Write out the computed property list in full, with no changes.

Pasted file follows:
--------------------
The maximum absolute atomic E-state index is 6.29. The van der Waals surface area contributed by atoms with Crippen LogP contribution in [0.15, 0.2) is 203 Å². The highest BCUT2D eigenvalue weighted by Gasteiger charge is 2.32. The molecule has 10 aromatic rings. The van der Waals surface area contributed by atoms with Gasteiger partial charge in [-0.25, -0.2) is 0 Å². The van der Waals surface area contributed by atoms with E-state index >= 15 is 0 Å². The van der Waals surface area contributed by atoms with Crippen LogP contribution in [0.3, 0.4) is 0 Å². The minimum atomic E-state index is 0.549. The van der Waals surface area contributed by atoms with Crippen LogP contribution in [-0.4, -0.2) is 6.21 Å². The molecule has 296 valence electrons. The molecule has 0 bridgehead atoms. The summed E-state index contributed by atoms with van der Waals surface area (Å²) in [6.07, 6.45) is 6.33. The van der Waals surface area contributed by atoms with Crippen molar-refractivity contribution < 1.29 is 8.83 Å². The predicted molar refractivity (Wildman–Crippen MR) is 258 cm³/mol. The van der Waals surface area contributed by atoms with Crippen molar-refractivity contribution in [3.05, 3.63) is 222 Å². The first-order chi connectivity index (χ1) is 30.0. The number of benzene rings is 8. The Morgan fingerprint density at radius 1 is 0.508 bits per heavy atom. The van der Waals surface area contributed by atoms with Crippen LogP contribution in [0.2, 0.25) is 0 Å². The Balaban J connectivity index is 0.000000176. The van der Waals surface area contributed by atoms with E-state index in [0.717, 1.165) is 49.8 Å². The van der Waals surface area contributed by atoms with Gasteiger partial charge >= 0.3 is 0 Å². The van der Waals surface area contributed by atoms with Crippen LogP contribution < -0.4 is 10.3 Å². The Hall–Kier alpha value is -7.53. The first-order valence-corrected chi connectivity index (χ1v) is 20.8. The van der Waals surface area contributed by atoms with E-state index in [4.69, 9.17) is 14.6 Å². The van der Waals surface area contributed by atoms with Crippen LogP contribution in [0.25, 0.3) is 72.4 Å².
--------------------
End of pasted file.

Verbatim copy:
The maximum absolute atomic E-state index is 6.29. The van der Waals surface area contributed by atoms with Crippen LogP contribution in [0.15, 0.2) is 203 Å². The highest BCUT2D eigenvalue weighted by Gasteiger charge is 2.32. The molecule has 10 aromatic rings. The van der Waals surface area contributed by atoms with Gasteiger partial charge in [-0.25, -0.2) is 0 Å². The van der Waals surface area contributed by atoms with E-state index >= 15 is 0 Å². The van der Waals surface area contributed by atoms with Crippen LogP contribution in [0.3, 0.4) is 0 Å². The minimum atomic E-state index is 0.549. The van der Waals surface area contributed by atoms with Crippen LogP contribution in [-0.4, -0.2) is 6.21 Å². The molecule has 296 valence electrons. The molecule has 0 bridgehead atoms. The summed E-state index contributed by atoms with van der Waals surface area (Å²) in [6.07, 6.45) is 6.33. The van der Waals surface area contributed by atoms with Crippen molar-refractivity contribution < 1.29 is 8.83 Å². The predicted molar refractivity (Wildman–Crippen MR) is 258 cm³/mol. The van der Waals surface area contributed by atoms with Crippen molar-refractivity contribution in [3.05, 3.63) is 222 Å². The first-order chi connectivity index (χ1) is 30.0. The number of benzene rings is 8. The Morgan fingerprint density at radius 1 is 0.508 bits per heavy atom. The van der Waals surface area contributed by atoms with Crippen LogP contribution in [0.2, 0.25) is 0 Å². The Balaban J connectivity index is 0.000000176. The van der Waals surface area contributed by atoms with E-state index in [0.717, 1.165) is 49.8 Å². The van der Waals surface area contributed by atoms with Gasteiger partial charge >= 0.3 is 0 Å². The van der Waals surface area contributed by atoms with Crippen LogP contribution < -0.4 is 10.3 Å². The Hall–Kier alpha value is -7.53. The first-order valence-corrected chi connectivity index (χ1v) is 20.8. The van der Waals surface area contributed by atoms with E-state index in [4.69, 9.17) is 14.6 Å². The van der Waals surface area contributed by atoms with Crippen LogP contribution in [0.25, 0.3) is 72.4 Å².